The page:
USC researchers and their colleagues across the nation are committed to the fight, even if it has to happen one person at a time.
Shaped by the Environment
The choices many Americans make every day can quietly sabotage their health. Take fountain drinks, for instance. Sugary beverages are the biggest calorie contributor to the American diet, according to the Centers for Disease Control and Prevention, or CDC. Drink more soda, gain more fat—so says the research. On the other side of the equation, fewer than one in 10 Americans get the amount of vegetables and fruit they need for good nutrition.
People are increasingly eating on the go, too. Americans consume a third of their calories outside the home—and more than 11 percent of their calories come from fast food, the CDC reports. It’s a matter of convenience for families—but what parents might not know is that fast-food meals are dense with calories, and excess calories add up over time and translate to weight gain.
Environment plays a part in these choices. People who live near supermarkets tend to eat more healthfully, according to research, but minority and low-income neighborhoods have fewer of these markets—especially compared to convenience stories and burger joints—and they may be tough to reach without a car. It’s easy to see why researchers call these areas food deserts.
Some policymakers have tried to limit fast-food restaurants and encourage new grocery stores in these food deserts. LaVonna Blair Lewis, a teaching professor at the USC Price School of Public Policy who studies the phenomenon, was a vocal supporter of a moratorium on new standalone fast-food restaurants in South Los Angeles passed seven years ago.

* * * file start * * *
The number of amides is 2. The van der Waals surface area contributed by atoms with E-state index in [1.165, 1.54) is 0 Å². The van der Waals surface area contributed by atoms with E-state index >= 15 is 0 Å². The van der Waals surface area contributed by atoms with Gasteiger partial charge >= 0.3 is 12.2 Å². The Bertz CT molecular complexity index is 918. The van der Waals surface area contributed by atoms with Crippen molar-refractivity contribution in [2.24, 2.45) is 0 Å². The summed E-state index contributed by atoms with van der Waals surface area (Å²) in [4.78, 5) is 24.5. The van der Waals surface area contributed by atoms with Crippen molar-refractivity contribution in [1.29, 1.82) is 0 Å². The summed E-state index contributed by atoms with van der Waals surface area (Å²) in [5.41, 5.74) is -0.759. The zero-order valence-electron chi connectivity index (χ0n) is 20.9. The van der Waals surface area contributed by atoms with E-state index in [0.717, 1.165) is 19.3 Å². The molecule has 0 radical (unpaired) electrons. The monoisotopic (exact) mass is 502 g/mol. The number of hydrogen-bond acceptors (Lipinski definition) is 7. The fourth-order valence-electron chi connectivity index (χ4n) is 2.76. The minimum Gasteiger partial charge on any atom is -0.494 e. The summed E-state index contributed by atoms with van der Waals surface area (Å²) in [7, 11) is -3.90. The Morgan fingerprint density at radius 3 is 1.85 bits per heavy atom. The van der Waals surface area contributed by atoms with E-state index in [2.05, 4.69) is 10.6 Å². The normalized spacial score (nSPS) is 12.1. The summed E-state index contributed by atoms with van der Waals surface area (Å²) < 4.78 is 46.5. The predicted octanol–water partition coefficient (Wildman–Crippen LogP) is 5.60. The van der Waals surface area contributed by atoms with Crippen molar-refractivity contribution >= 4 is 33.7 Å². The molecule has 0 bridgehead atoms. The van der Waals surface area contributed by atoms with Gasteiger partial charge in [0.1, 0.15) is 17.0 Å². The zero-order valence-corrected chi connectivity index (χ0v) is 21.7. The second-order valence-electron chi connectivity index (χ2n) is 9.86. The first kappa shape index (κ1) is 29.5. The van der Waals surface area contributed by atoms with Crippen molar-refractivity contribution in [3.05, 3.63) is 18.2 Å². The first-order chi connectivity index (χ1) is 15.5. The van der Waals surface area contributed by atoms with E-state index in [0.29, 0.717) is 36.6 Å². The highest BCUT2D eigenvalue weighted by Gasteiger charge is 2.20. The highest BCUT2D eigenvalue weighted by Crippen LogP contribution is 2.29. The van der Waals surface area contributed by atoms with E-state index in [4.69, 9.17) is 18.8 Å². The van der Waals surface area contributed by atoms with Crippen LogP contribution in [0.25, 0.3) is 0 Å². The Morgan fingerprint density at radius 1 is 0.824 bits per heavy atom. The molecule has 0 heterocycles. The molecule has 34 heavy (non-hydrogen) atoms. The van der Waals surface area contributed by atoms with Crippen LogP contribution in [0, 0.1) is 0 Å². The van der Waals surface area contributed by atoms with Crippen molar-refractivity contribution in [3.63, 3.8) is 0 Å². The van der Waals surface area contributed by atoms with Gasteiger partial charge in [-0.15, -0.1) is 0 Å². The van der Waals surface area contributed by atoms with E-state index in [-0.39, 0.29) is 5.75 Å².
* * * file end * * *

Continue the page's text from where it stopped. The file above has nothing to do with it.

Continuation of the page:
But do these moratoriums work? The prohibition remains hotly debated, partly because obesity is still rampant in the area. Lewis pleads for patience, noting that it takes time to change a neighborhood’s eating habits. The ban is a victory because it preserves space for healthier food options, she says. “The land available for new development in South Los Angeles is limited, so let’s protect it.”
Lewis also backed a successful effort to require local farmers markets to accept EBT cards, which is how California distributes food-stamp benefits. Hosting farmers markets is a win for low-income areas, says her colleague David Sloane, a USC Price professor specializing in urban planning and community health. These markets—and community gardens that build awareness about fresh fruit and vegetables—have gradually crept into inner cities, representing signs of progress.
“The conversation about how we get people good, healthy food has completely changed,” Sloane says.
Then there’s the issue of culture. Immigrants in low-income areas often struggle with weight, the researchers say. Some newcomers are unfamiliar with the array of processed foods that are readily available—and their detrimental health effects. Sometimes their children guzzle sodas and devour burgers in an effort to become more American.
“The research tells us that the longer people stay in this country, the more unhealthy they become,” Lewis says.
Schools may be a key to changing behavior, because education about nutrition and exercise can help kids adopt good habits early, Lewis says. School-provided lunches that are healthful and tasty can help too, especially if children are involved in testing recipes and growing ingredients.
But schools can also sabotage diet, she says: It’s not unheard of for cash-strapped districts to accept vendors’ incentives to keep sugar-sweetened beverages and other unhealthy options on campus—while at the same time cutting physical education classes and extracurricular sports programs to meet tight budgets.
Lewis is among those calling for an examination of procurement policies in public facilities. “Soda companies have a lot more discretionary income than a local farm trying to get vegetables into a school or other public facility,” she says.
The Social Network